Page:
March 9, 2014
How to Effectively Manage Introverts
by Josh Lowry
It is estimated that one-third of Americans are introverts. Introverts are people whose flow is directed inward toward ideas and concepts versus extroverts whose flow is directed outward toward people and objects. Other differences include: Introverts are thought-oriented; extroverts are action-oriented. Introverts get energy (and recharge) from solitude; extroverts get energy from people. Introverts prefer substantial interaction; extroverts prefer frequent interaction. Introverts seek depth of knowledge and influence; extroverts seek breadth of knowledge and influence.
The chemicals that transmit information between the brain and body (neurotransmitters) are different in introverts and extroverts. The reticular activating system in the brain stem ensures the brain maintains an optimal level of stimulation. Stimulation is regulated by socializing. An introvert’s brain is highly stimulated. They need less socializing to reach the optimal level. Too much socializing exhausts them and creates stress. An extrovert’s brain is less stimulated. They needs more socializing to reach the optimal level. Too little socializing creates boredom and dissatisfaction.
If you are not introverted yourself, chances are you are managing an introvert on your team. Because introverts and extroverts are not “wired” the same, they should not be managed the same. In fact, introverts and extroverts communicate and work very differently. One of a leader’s primary functions is to align the right people with the right roles and ensure they are empowered and supported to be successful. To achieve optimal communication and effectiveness in the workplace, below are five myths about introverts and ten tactics for effectively managing them.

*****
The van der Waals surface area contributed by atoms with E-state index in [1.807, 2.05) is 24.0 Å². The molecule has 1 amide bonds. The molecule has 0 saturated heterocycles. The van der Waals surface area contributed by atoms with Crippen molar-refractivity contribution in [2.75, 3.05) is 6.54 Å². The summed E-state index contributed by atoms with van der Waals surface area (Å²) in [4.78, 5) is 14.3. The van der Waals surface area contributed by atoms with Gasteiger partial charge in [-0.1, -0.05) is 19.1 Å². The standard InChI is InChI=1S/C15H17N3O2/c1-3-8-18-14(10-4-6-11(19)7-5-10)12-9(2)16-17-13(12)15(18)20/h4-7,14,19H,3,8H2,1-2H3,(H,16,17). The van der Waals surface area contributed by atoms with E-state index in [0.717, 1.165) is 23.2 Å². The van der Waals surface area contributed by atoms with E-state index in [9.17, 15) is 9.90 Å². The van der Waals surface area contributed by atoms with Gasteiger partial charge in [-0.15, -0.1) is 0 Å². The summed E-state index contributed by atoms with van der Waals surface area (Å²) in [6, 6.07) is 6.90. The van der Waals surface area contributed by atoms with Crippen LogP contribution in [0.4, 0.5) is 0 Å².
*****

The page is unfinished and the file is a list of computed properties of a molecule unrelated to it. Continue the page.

Five Myths about Introverts
- Introverts are not social. Introverts do not talk unless they have something to say. They minimize small talk.
- Introverts are rude. Introverts are honest and real. They bypass social pleasantries for direct communication.
- Introverts are shy. Introverts are not afraid of people. However, they rarely interact with them without a reason.
- Introverts do not like people. Introverts value close friends and family. They are loyal to their inner circle.
- Introverts do not like to go out in public. Introverts like to go out, but not for long. They get overstimulated.
Ten Tactics to Effectively Manage Introverts
- Creativity – Give introverts advance notice and time to prepare before an ideation session.
- Judgment – Do not judge introverts for being quiet or reserved – they are processing information.
- Meeting – Provide an agenda in advance of meeting to enable preparation and engagement.
- Participation – Create an environment that encourages everyone to be heard, either verbally or in writing.
- Privacy – Give introverts alone and quiet time to re-charge themselves for greater productivity and efficiency.
- Recognition – Avoid giving introverts public recognition (putting attention on them) without advance notice.
- Teaming – Know that introverts perform better and are more comfortable in small groups versus large events.
- Time – Give introverts a specific time frame for socailizing (e.g., 6PM-8PM); undefined periods overstimulate them.
- Urgency – Give introverts time to reflect and respond during conversations and meetings.
- Writing – Accommodate an introverts preference for writing over conversation whenever possible.
All contents copyright © 2014, Josh Lowry. All rights reserved.